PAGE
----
Norihiko Tsukuda


February 28, 2006
Norihiko Tsukuda

Norihiko Tsukuda

Norihiko Tsukuda was born in Nagoya in 1964. He is a playwright, director and actor who graduated from Meijo University. He is leader of the theater group B-kyu Yugekitai. Using outlandish situations, he creates a theater world that unfolds in a straight and rhythmical way peppered with comedy. He has won many prestigious awards, including the 3rd Nagoya City Culture Promotion Award for his play Shimpan–Horonigaki ha Caramel no Aji , the Playwright Association Outstanding New Playwright Award and the Yomiuri Theater Grand Prix Outstanding Play Award. The play Nukegara for which he won the 50th Kishida Drama Award was written for an Atelier performance at the Bungaku-za theater.


Bungaku-za Atelier no Kai Nukegara
(at Bungaku-za Atelier, 2005) Photo: Kenki Iida

Data :
First Performance: 2005
Performance time: 2h 10min
Acts / Scenes: 1 act, 7 scenes
Cast: 11 (7 men, 4 women)

It is midsummer and the scene is a 2-room apartment in a prefecture-run housing project. Outside the sound of the cicadas is intense. The man’s name is Takuya Suzuki. The day before was the funeral of his mother, and he has just recently been fired from his job at the post office. His wife Mitsuko has just brought divorce papers that she wants him to sign, and as he tears them up in front of her, she rants on about his noncommittal lifestyle and his belief that everything will eventually get better if you just roll with the punches. On this scene enters Takuya’s father, who seems a bit senile and not really aware that his wife has just died. After Mitsuko leaves, having handed Takuya a spare set of divorce papers and told him to sign them, he sits down and starts to fold them into paper airplanes. Seeing that, his father, who is drinking, launches into a story about the time make a single-landing-gear landing when he was a pilot during the war. That night, a sleepy-eyed Takuya finds a “shed skin” ( nukegara ) of his father’s lying against the toilet. Having shed his skin and suddenly grown 20 years younger, his naked father gets up out of bed.

After that, the father proceeds to shed his skin five more times in different places, leaving one shed skin after another and growing about ten years younger with each shedding. At the same time, the father’s memory goes back to the age of his rejuvenated body at each shedding.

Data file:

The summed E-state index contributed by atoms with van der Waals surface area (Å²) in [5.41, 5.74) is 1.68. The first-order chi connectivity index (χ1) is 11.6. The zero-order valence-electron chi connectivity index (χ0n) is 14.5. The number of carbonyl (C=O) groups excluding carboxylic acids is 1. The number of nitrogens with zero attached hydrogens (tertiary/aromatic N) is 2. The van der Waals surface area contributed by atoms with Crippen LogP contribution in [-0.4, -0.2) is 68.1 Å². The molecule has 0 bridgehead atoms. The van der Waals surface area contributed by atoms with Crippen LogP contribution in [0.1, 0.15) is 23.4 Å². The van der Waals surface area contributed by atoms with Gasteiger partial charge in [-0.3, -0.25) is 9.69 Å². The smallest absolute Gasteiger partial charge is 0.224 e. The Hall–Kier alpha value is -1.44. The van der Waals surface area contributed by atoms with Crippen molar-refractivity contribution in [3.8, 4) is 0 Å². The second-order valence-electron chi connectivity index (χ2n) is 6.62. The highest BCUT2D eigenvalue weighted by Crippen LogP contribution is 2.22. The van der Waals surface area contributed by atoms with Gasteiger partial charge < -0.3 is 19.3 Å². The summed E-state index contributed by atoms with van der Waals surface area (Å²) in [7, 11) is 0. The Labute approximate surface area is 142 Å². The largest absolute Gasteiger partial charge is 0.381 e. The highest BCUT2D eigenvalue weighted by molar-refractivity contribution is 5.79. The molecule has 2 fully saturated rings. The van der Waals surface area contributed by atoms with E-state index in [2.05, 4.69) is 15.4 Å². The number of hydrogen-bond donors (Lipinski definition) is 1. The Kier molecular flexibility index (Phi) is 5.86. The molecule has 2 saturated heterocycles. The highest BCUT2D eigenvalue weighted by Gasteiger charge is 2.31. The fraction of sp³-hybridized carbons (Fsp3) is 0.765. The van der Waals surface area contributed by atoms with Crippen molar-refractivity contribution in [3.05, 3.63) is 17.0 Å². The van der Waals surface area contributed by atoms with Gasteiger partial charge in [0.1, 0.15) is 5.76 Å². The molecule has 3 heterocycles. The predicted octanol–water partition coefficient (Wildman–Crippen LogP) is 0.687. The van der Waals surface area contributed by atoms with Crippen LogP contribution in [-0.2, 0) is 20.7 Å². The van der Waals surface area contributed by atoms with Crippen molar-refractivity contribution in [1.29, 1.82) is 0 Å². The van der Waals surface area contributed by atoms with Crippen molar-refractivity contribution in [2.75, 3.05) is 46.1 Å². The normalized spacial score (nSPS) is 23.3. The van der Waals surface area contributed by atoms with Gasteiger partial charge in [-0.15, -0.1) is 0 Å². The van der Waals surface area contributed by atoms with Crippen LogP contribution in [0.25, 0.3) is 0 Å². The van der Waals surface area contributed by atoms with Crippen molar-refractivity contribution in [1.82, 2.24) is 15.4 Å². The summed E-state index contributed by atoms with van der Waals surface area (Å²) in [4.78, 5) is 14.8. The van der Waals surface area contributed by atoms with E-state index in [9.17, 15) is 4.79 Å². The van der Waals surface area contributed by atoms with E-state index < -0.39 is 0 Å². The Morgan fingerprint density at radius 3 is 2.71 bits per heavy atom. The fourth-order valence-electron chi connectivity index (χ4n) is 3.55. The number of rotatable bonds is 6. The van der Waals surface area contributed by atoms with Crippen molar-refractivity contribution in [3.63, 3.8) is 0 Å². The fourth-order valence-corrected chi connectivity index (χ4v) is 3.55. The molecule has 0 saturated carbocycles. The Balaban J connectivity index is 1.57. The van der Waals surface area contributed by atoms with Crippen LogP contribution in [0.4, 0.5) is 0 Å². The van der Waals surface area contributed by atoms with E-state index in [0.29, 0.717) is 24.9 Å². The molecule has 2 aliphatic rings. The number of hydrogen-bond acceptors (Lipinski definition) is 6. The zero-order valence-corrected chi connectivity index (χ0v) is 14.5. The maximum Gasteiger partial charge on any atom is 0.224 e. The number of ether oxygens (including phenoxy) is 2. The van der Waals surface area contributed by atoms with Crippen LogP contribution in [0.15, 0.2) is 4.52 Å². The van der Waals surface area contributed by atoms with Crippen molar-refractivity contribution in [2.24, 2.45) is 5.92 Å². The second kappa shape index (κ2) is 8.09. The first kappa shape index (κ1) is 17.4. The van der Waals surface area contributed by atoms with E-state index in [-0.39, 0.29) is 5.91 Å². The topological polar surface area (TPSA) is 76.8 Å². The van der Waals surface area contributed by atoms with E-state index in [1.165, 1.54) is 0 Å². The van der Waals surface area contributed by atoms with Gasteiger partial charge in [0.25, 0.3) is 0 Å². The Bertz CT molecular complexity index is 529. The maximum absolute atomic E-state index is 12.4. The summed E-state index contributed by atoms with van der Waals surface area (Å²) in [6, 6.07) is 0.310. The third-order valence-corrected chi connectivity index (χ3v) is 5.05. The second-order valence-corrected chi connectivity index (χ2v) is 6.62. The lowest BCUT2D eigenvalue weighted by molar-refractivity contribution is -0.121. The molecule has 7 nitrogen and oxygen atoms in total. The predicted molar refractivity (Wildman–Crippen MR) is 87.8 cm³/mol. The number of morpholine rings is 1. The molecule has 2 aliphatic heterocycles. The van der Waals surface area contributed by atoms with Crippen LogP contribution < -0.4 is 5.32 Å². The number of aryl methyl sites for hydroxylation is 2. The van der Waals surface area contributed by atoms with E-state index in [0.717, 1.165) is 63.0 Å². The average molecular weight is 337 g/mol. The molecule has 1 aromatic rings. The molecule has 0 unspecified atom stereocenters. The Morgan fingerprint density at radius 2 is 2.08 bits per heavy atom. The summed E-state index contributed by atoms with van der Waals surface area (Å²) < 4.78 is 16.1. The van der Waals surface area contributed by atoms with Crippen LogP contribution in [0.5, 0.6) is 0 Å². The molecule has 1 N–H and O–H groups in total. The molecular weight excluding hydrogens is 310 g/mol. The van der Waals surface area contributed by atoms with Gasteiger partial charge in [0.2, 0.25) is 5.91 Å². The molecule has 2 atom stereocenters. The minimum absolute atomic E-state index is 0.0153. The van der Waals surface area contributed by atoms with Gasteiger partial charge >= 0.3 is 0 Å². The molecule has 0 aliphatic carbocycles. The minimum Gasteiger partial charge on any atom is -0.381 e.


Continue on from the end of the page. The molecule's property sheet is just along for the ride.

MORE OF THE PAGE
From the 60-something father who woke up and went for a walk every morning at 6:00 a.m., he goes back to the time in his 50s when he had an ulcer. Then he becomes the happy-go-lucky father in his 40s playing in a Hawaiian band at a bar that caters to the U.S. occupation force soldiers. Next he is the carefree, unfaithful father in his 30s who makes a pass at any girl in sight. Then he is the young soldier in his 20s at the time he first met Takuya’s mother and is waiting to be sent off to the front. Talking to these different rejuvenations of his father, Takuya has opportunity to reflect on how he has related to his father up until now and also discovers sides of father before he was born that he had never known about before.

Next, the spirit of his mother in her younger days appears out of the refrigerator and begins to prepare dinner. When she sets a big meal of chilled barley noodles on the table, the “shed skins” of the father at his different ages all rise and come to the table for a noisy meal of eight hungry people. When Takuya asks his mother how she managed to tolerate living with all these fathers, she replies that all in all she actually enjoyed it.

In the last scene, the shed skins are once again lying around the room. It is 49th day after the death of the father, who passed away soon after the first scenes. The shed skins stand up one after another and Takuya sees them off with the movie camera he used in his college days when he was a member of the film club. That is his farewell and his blessings to his father. Alone now, Takuya gazes at the red sky of evening, saying, “Things are going to get better now that summer is over.”

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